Wednesday, May 17, 2006

Real Riverfront Planning on the Delaware?


Pinch me, and maybe I'll believe it's true. Can it really be that Vince Fumo and Frank DiCicco met with Mayor Street to discuss setting up a development corporation to help plan the Delaware waterfront? So says today's Daily News. It's certainly a better approach than trying to withhold riverbed leases, as Gov. Rendell and Fumo proposed last month. Still, the Penns Landing Development Corp. hasn't exactly been a fount of enlightenment.

A serious plan for the Delaware can't come too soon. There are dozen proposed towers clustered on the waterfront in Northern Liberties, in obvious anticipation of a pair of casino aces across the street. The tallest of the lot, Bridgman's View, a 900-foot-tall tower by Agoos/Lovera that would be Philly's highest condo building, will be discussed tomorrow, May 18, at the Northern Liberties Neighborhood Association meeting. It takes place at 7 p.m. in St. Michael's Russian Orthodox Church at 4th Street and Fairmount Avenue.

7 Comments:

Anonymous Joe said...

I think we have the making of a possible great plan for transforming north Delaware ave. I have been following allot of the projects and want to express that we must not cut corners and do everything possible to take the neighborhood into account. So far we should use the Bridgeman's View Tower approach, by doing everything by the book and including the Northern Liberties input for the development of North Delaware ave. They are supporting a study and are in the process of setting up a liaison committee. They are also offering 1% artwork for their project. We need to set a standard and so far this is the Best I have seen.

4:56 PM  
Blogger Gabriella said...

We also need to include representatives from the industries that will actually be involved along that area (ie--hospitality and retail), too often industry people that actually know something about their industries are excluded from real dialogue and planning.

6:57 PM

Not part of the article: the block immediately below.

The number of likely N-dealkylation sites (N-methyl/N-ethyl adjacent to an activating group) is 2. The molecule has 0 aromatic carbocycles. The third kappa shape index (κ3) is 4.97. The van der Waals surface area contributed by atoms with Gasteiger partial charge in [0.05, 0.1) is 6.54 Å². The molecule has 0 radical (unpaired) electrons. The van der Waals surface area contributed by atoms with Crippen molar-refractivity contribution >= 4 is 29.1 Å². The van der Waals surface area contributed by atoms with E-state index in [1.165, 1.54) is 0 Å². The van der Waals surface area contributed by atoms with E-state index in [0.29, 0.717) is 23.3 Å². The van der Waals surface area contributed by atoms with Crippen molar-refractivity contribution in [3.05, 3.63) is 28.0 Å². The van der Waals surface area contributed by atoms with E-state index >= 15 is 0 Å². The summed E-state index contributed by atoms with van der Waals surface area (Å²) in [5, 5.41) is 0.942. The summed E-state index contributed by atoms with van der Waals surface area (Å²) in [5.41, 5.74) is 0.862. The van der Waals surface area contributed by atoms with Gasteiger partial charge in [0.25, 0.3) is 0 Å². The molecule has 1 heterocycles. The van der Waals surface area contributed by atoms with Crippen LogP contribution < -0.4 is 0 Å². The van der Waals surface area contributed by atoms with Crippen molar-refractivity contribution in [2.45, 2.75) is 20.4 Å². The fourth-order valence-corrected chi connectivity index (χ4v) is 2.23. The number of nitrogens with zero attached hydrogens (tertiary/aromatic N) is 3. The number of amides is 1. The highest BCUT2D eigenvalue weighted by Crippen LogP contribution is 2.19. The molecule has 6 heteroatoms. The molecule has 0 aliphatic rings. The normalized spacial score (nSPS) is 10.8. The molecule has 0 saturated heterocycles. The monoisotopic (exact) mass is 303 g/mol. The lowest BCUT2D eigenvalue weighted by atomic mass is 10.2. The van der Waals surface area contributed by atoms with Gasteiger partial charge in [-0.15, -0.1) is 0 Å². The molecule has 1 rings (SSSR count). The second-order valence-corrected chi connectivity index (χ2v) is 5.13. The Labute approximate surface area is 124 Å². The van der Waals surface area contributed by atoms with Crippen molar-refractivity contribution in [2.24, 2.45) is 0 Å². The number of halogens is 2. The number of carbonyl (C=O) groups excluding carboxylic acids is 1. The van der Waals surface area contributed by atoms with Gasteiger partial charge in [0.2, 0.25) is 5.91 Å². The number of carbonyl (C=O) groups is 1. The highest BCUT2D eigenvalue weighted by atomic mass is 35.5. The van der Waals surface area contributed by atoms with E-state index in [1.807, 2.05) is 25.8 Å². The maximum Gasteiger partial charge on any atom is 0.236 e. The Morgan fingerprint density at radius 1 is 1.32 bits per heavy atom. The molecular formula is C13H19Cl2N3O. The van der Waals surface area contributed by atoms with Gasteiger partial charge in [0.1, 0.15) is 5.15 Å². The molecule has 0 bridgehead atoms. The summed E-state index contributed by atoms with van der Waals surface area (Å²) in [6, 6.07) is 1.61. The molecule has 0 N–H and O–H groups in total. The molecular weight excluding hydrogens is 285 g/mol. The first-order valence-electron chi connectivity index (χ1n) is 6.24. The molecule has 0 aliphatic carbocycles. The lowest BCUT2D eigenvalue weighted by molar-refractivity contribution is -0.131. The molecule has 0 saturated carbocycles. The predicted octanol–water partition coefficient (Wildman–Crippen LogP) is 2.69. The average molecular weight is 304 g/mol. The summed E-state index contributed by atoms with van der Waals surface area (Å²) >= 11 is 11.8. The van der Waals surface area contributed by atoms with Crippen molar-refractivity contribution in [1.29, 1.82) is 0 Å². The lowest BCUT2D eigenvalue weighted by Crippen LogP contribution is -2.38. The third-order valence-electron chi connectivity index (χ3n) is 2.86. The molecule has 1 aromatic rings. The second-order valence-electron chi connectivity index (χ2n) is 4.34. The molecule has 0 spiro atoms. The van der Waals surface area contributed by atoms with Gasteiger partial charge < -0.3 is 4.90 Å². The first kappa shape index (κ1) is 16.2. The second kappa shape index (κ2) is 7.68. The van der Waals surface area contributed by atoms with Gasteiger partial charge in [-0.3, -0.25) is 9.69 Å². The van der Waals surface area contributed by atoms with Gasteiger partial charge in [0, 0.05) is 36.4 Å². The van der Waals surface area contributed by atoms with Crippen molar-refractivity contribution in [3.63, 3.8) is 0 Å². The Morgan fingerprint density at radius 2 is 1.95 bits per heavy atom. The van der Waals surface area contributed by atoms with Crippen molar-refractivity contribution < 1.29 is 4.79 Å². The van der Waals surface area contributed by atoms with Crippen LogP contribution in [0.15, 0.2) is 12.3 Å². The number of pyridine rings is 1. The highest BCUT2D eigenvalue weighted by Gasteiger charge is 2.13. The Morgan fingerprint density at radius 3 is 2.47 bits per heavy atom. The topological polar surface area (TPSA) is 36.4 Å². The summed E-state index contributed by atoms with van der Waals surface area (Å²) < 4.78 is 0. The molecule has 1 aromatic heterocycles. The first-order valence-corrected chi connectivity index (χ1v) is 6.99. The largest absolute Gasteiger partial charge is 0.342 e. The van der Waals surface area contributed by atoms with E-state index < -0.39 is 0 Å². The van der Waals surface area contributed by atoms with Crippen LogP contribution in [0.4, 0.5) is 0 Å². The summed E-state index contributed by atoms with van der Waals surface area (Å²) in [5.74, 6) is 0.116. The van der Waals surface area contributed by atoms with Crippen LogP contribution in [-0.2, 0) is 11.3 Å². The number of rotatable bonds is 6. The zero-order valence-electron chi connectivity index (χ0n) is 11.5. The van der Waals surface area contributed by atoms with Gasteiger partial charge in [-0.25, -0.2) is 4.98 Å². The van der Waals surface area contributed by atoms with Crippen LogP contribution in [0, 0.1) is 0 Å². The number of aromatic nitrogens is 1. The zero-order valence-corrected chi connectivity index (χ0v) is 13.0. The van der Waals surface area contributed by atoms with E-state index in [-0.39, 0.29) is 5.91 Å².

Anonymous Vince said...

Is the recent publication by the Center City District on reclaiming the Delaware waterfront being considered in any of these discussions?

10:04 PM  
Blogger normajean said...

If the powers-that-be don't recognize the importance and expertise of the City Planning Commission staff (as noted in the Daily News article) then why even have the office? Before Rendell was mayor, the Planning Commission was seen as the way to PLAN, guide and support development. Rendell, and then Street, denied that planning was necessary and marginalized the office. Good planning in this city won't happen until the Mayor realizes the potential of the staff he has.

5:08 PM  
Anonymous ARK said...

The fate of the North Delaware doesn't really rest on the quality of design of certain towers. The space between buildings is the place where cities live or die. And that is where a lack of planning on the North Delaware is going to be a real problem.

A plan would start by describing how we want the riverfront to work as a district, and then work backwards to the architectural and infrastructure requirements.

The current Philadelphia approach is to receive development proposals for specific proposals, and then try to figure out what the infrastructure impacts are and the relationship with the Delaware Avenue and other businesses.

5:26 PM  
Blogger Jethro H said...

These politicians are not serious about planning. These are the same pepole who are behind certain casino proposals, read Sugar House and Riverwalk. If people don't start fighting hard for our riverfront we will soon not have one to plan.

7:05 AM  
Anonymous Joe C said...

i own small recreational boat. it would be nice if they put in a boat ramp in south philly.the only place in philly to lauch a boat is the franklin arsenal. you would think with all that unused land the city could at least designate a small part for a boat ramp at least one down in south philly instead of just one for the whole philly. if you have one in north philly one should be in so. philly.i dont see the problem with developing this land or why it has took so long. look at the river walk at the schykill do the same thing at pennslandig what is the holed up.new york has developed there waterfronts. this has been going on for 30 some odd years its been to long.i seen recently a month or so back a proposed development of the water front and they had access for kayak launches but still no boat ramp in south philly. the only boat ramp i seen for the delaware was well south of the city.the plan was still not sufficent why cant these people put boat ramp in south philly. why cant they see that is a good idea?

10:52 AM  

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